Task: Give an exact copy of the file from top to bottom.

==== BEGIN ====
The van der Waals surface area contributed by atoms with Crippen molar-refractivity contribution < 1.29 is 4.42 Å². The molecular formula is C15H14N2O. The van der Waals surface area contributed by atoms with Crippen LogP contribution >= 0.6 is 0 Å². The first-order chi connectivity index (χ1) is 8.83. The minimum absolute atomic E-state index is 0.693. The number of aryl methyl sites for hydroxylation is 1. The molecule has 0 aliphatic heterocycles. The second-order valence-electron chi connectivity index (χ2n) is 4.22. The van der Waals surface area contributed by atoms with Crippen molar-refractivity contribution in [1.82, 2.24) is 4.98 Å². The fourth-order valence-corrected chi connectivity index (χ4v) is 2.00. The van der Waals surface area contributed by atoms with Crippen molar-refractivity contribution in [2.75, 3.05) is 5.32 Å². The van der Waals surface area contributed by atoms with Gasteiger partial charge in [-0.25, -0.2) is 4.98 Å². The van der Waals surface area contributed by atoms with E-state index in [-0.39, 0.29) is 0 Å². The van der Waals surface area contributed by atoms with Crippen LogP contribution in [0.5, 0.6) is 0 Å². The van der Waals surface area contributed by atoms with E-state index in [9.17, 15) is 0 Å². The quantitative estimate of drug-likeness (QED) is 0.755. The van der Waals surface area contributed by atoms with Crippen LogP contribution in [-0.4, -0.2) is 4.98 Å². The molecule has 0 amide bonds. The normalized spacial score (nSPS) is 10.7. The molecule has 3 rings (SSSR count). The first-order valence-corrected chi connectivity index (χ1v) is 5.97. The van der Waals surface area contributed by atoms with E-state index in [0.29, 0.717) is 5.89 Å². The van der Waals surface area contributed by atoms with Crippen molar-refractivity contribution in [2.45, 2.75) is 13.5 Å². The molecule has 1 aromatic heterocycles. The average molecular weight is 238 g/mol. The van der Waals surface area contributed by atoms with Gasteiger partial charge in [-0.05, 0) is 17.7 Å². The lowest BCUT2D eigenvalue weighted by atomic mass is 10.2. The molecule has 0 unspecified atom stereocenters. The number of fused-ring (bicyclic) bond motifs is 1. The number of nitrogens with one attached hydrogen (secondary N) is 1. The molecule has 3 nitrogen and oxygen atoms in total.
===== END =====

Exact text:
The van der Waals surface area contributed by atoms with Crippen molar-refractivity contribution < 1.29 is 4.42 Å². The molecular formula is C15H14N2O. The van der Waals surface area contributed by atoms with Crippen LogP contribution >= 0.6 is 0 Å². The first-order chi connectivity index (χ1) is 8.83. The minimum absolute atomic E-state index is 0.693. The number of aryl methyl sites for hydroxylation is 1. The molecule has 0 aliphatic heterocycles. The second-order valence-electron chi connectivity index (χ2n) is 4.22. The van der Waals surface area contributed by atoms with Crippen molar-refractivity contribution in [1.82, 2.24) is 4.98 Å². The fourth-order valence-corrected chi connectivity index (χ4v) is 2.00. The van der Waals surface area contributed by atoms with Crippen molar-refractivity contribution in [2.75, 3.05) is 5.32 Å². The van der Waals surface area contributed by atoms with Gasteiger partial charge in [-0.25, -0.2) is 4.98 Å². The van der Waals surface area contributed by atoms with E-state index in [-0.39, 0.29) is 0 Å². The van der Waals surface area contributed by atoms with Crippen LogP contribution in [0.5, 0.6) is 0 Å². The van der Waals surface area contributed by atoms with E-state index in [9.17, 15) is 0 Å². The quantitative estimate of drug-likeness (QED) is 0.755. The van der Waals surface area contributed by atoms with Crippen LogP contribution in [-0.4, -0.2) is 4.98 Å². The molecule has 0 amide bonds. The normalized spacial score (nSPS) is 10.7. The molecule has 3 rings (SSSR count). The first-order valence-corrected chi connectivity index (χ1v) is 5.97. The van der Waals surface area contributed by atoms with E-state index in [0.29, 0.717) is 5.89 Å². The van der Waals surface area contributed by atoms with Crippen molar-refractivity contribution in [2.45, 2.75) is 13.5 Å². The molecule has 1 aromatic heterocycles. The average molecular weight is 238 g/mol. The van der Waals surface area contributed by atoms with Gasteiger partial charge in [-0.05, 0) is 17.7 Å². The lowest BCUT2D eigenvalue weighted by atomic mass is 10.2. The molecule has 0 unspecified atom stereocenters. The number of fused-ring (bicyclic) bond motifs is 1. The number of nitrogens with one attached hydrogen (secondary N) is 1. The molecule has 3 nitrogen and oxygen atoms in total.